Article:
Vizio's 2018 lineup includes more than 60 TVs, from 80-inch 4K models with price tags well over $2,000 to compact 720p sets that go for an economical $100-ish. Despite this huge variety of models, Vizio TVs – like those from just about any other manufacturer – share a small, industry-standard variety of audio outputs and inputs. Without these handy ports, you'd have no sound on the TV other than the built-in speakers. You don't have to look at your Vizio TV manual to learn about its audio output options; take a look at your Vizio's spec sheet or peek behind the panel to find out exactly what sort of audio inputs and outputs it's packing.
Vizio Audio In: HDMI
From the value-priced Vizio D-Series to the highest of high end HDR and Chromecast-enabled E-Series, all of Vizio's HDTVs have HDMI inputs. Some of them feature no fewer than four or five of them. HDMI is the most common HDTV input for hooking up devices to your TV because it can transfer both audio and video signals to the TV at the same time. On the audio side, HDMI supports high-resolution audio formats such as Dolby TrueHD and DTS HD Master Audio, as well as multichannel audio.
Some midrange and high-end Vizios feature HDMI inputs with ARC (Audio Return Channel) support. This feature allows you to use a single connection between your TV and sound system, even enabling a single remote to control everything.
Vizio Audio Out: Analog Options
Analog audio connections, which use those ubiquitous red and white jacks, transmit sound via electrical impulses, while digital connections use pulses of light. Compared to other types of audio ports found on Vizio TVs, this is a lower fidelity option.
Each audio connection on the analog cable, the red end and the white end, transmits a separate audio channel, allowing for stereo sound. These multichannel connections, commonly dubbed RCA connections, come in two varieties on Vizio and other TVs: composite and component. Audio works just the same on both, utilizing the red and white jacks for stereo sound, but composite connections feature one additional yellow cable to transmit video data, while component cables feature blue, green and orange cables for higher-quality video.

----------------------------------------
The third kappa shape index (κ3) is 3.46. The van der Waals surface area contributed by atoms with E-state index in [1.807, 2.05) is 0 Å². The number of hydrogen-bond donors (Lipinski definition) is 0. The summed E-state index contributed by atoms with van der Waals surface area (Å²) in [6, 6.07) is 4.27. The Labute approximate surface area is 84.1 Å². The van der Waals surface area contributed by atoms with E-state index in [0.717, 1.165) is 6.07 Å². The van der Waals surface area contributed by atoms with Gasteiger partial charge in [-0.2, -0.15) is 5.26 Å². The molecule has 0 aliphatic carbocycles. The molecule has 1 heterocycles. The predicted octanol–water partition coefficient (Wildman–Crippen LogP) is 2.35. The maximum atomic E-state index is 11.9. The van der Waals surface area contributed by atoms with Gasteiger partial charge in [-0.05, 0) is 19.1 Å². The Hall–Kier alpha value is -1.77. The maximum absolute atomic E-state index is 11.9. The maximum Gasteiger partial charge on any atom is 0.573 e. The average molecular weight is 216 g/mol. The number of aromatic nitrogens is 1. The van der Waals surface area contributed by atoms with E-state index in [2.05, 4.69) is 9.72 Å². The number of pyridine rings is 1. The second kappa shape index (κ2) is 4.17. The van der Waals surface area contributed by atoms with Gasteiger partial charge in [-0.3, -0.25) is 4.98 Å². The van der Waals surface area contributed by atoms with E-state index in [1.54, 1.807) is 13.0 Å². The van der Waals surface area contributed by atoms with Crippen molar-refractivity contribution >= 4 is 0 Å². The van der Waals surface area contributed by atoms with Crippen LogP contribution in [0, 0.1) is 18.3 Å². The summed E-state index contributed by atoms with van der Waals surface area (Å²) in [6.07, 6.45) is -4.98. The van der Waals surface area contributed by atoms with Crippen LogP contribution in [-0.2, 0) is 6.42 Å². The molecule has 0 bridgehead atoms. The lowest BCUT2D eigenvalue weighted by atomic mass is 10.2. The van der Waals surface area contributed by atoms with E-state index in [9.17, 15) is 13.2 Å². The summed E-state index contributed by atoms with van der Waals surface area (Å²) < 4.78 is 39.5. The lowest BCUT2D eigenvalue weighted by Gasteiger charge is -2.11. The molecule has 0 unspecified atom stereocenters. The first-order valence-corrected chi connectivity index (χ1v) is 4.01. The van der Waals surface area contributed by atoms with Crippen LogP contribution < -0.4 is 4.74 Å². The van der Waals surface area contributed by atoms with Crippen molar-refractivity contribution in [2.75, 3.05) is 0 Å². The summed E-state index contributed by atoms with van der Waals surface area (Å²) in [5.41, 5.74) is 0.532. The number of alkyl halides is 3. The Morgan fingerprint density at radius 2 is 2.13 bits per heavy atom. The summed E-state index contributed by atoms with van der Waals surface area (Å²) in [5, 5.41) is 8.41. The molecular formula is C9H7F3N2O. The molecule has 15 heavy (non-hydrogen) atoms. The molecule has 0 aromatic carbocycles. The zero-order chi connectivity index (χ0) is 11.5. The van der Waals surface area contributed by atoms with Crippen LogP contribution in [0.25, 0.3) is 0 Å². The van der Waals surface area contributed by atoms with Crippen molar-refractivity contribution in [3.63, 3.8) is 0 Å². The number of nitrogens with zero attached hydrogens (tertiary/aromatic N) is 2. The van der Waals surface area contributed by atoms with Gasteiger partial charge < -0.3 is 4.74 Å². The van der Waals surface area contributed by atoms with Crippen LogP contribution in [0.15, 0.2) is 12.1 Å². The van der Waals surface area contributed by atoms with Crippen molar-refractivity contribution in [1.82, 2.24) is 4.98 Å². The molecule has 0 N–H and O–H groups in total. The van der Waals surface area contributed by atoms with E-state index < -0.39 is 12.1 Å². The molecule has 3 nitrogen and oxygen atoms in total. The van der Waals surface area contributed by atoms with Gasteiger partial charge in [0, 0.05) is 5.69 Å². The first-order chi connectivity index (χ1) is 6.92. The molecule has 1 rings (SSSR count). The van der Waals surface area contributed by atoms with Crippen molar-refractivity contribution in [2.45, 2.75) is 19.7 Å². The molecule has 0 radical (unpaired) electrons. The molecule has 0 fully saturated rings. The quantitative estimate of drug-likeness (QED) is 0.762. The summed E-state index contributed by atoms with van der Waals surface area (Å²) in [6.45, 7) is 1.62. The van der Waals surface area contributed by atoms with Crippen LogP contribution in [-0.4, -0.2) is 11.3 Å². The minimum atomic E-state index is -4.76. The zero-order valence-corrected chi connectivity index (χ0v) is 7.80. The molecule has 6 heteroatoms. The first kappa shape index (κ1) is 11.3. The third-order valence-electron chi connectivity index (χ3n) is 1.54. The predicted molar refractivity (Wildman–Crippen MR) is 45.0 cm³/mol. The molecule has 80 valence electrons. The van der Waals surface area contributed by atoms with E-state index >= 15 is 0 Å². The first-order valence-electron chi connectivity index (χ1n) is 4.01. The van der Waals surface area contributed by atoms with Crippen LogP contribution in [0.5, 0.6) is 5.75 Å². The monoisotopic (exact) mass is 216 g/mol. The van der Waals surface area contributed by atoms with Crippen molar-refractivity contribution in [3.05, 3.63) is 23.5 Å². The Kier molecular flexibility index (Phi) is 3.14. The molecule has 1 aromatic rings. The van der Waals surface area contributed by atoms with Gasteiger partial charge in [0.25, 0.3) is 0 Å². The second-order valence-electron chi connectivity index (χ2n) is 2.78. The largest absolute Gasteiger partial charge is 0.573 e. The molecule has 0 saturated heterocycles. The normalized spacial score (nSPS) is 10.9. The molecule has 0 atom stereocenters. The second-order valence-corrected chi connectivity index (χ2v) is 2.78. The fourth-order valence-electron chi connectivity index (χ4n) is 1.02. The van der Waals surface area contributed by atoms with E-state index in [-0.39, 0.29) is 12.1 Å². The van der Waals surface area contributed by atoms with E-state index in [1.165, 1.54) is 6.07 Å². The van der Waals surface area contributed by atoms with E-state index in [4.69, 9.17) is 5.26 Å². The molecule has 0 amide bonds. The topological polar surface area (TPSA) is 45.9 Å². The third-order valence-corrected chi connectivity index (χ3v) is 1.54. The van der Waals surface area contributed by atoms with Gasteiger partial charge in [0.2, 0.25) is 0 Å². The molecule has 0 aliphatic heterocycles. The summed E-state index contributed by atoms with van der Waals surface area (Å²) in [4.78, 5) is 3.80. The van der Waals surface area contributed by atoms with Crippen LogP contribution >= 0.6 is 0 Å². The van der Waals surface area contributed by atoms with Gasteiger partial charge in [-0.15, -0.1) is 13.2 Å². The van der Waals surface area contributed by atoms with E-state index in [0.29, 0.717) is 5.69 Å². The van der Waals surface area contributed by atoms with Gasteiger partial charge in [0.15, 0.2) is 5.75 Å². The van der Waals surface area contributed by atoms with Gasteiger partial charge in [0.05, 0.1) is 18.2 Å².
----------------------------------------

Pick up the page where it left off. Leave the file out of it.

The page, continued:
Vizio Audio Out: Digital
Digital audio out in the form of an optical connection is also a common feature of Vizio's HDTV lineup. While digital optical audio offers better sound quality than your TV's analog ports and can pass multichannel audio signals so that it supports 5.1-channel speaker setups, its audio transfer quality falters a bit compared to HDMI. This type of connection doesn't support high-res formats like Dolby TrueHD or DTS HD Master Audio, which you'll find on many Blu-ray discs.
That said, audiophiles will only notice an audio quality difference on high-end sound systems. For the casual listener, digital optical connections will likely sound identical to an HDMI connection when listening to a sound bar, for example.
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